By Bruce Cathcart

Section 1031 of the Internal Revenue (Federal Tax) Code allows for the taxes to be deferred on an exchange of like-kind properties. It is the real estate investor’s best friend when it comes to trading up, diversifying, leveraging or relocating their investments without having to pay capital gains tax on the transfer. By exchanging your real estate investments for other real estate investments, rather than just selling them, an investor can avoid paying capital gains tax on their holdings until such time as they do just sell them. As long as the property you get in the exchange is of equal or greater value than the property you give in the exchange, you pay no capital gains taxes!

I did my first exchange (as a Realtor helping a client) in 1983. Even though the ability to defer the gain on a sale had been around since 1921 it was a time when the IRS had still not clearly defined the rules for 1031 tax deferred exchanges and was regularly challenging those who chose to take advantage of the opportunity to do so. The most famous of which was the Starker family who won their challenge from the IRS and established better defined regulations for modern 1031 tax deferred exchanges.

Today the rules and regulations for 1031 tax deferred exchanges are well defined and as such 1031 exchanges have become common place in today’s real estate investment strategy. “Like-kind property” has been loosely defined to be an exchange of real estate held for investment for real estate held for investment. A vacant lot exchanged for a rental house, or rental house exchanged for apartments, etc. Now before I go too far here, I must remind you all that I am a real estate broker and not an accountant or tax attorney so this is not tax or legal advice I am dishing out, just real estate information. But you get the idea about like-kind property.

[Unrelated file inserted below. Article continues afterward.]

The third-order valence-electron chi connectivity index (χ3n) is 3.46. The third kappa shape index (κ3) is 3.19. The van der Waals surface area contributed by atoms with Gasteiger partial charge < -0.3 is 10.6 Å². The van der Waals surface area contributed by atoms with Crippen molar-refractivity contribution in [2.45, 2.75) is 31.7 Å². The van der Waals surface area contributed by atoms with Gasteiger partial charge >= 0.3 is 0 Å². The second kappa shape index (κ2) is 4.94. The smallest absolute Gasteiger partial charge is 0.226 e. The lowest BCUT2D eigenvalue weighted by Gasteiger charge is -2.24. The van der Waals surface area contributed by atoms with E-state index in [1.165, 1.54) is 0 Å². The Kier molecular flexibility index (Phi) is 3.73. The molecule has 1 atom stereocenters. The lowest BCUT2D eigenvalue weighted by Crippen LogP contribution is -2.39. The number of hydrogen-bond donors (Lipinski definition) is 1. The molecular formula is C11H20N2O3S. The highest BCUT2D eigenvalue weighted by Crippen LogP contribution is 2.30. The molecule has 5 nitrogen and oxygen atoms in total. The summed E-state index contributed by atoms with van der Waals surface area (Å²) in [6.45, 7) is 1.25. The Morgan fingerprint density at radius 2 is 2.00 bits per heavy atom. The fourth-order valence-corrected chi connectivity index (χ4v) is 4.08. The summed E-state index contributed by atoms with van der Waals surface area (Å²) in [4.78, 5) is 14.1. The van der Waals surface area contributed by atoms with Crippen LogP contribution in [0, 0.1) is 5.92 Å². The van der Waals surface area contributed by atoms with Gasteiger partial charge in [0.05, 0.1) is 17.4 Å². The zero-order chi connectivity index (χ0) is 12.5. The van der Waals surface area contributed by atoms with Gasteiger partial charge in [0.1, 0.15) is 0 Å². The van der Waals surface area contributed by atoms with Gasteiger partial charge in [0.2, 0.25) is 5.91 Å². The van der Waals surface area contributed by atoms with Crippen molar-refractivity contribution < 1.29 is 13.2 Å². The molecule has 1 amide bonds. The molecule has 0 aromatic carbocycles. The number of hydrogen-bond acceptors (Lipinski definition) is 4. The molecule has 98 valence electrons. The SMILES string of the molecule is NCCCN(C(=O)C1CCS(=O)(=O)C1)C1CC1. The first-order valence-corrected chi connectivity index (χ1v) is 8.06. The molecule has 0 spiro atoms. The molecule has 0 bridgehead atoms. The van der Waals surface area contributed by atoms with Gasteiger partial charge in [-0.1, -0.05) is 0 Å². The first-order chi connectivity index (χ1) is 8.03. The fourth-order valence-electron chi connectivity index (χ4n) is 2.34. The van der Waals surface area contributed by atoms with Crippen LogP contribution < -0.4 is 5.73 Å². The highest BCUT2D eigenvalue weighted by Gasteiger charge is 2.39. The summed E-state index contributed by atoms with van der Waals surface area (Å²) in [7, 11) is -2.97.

A true exchange of property would require that someone has a property that you want and you just happen to have a property that they want… possible, but unlikely. Going back to my first exchange in 1983 we had 4 different properties and 4 different investors and their brokers involved in order to get everyone a property that they wanted! It was called a “stew pot” where everyone put their deed into the pot (escrow) and then everyone got the deed to the property that they wanted out of the pot. The key to the success of this type of exchange was that each participant was exchanging a deed for a deed. The Starker family simplified all of this by creating a delayed (or now called a “Starker”) exchange using an accommodator or “qualified intermediary”. This is how the majority of 1031 exchanges are done today. The investor (exchanger) lists and sells their property but before closing escrow inserts the accommodator in as the seller. The accommodator receives the proceeds of the sale (NOT THE INVESTOR) and holds them in a trust account. The investor then finds a new property and negotiates the purchase substituting the accommodator as the buyer. The accommodator uses the investor’s proceeds held in trust to purchase the new property and then deeds the new property to the investor at the close of escrow, thus allowing the investor to exchange a deed for a deed. The IRS now has specific rules for the timing of this type of exchange. The investor must identify the property to be acquired within 45 days from closing escrow on the original property and then the investor must close escrow on the new property within 180 days from closing escrow on the original property. To make exchanges even easier there are many professional companies that specialize in 1031 accommodator services.

These are just some of the basics about 1031 tax deferred exchanges. For more information you can go on line and search “1031 tax deferred exchange” or as always contact your trusted real estate agent.

This week’s real estate tip: The 1031 tax deferred exchange can be used for investment properties and second homes that can ultimately be converted into a primary residence. This can have some very significant retirement/exit strategy benefits. There are very specific rules regarding this type of strategy and so investors considering this should consult not only with their trusted real estate agent, but also with their tax accountant and tax attorney.

Bruce Cathcart is the Broker/Co-Owner of La Quinta Palms Realty, “Your Friendly Professionals” and can be reached by email at or visit his website at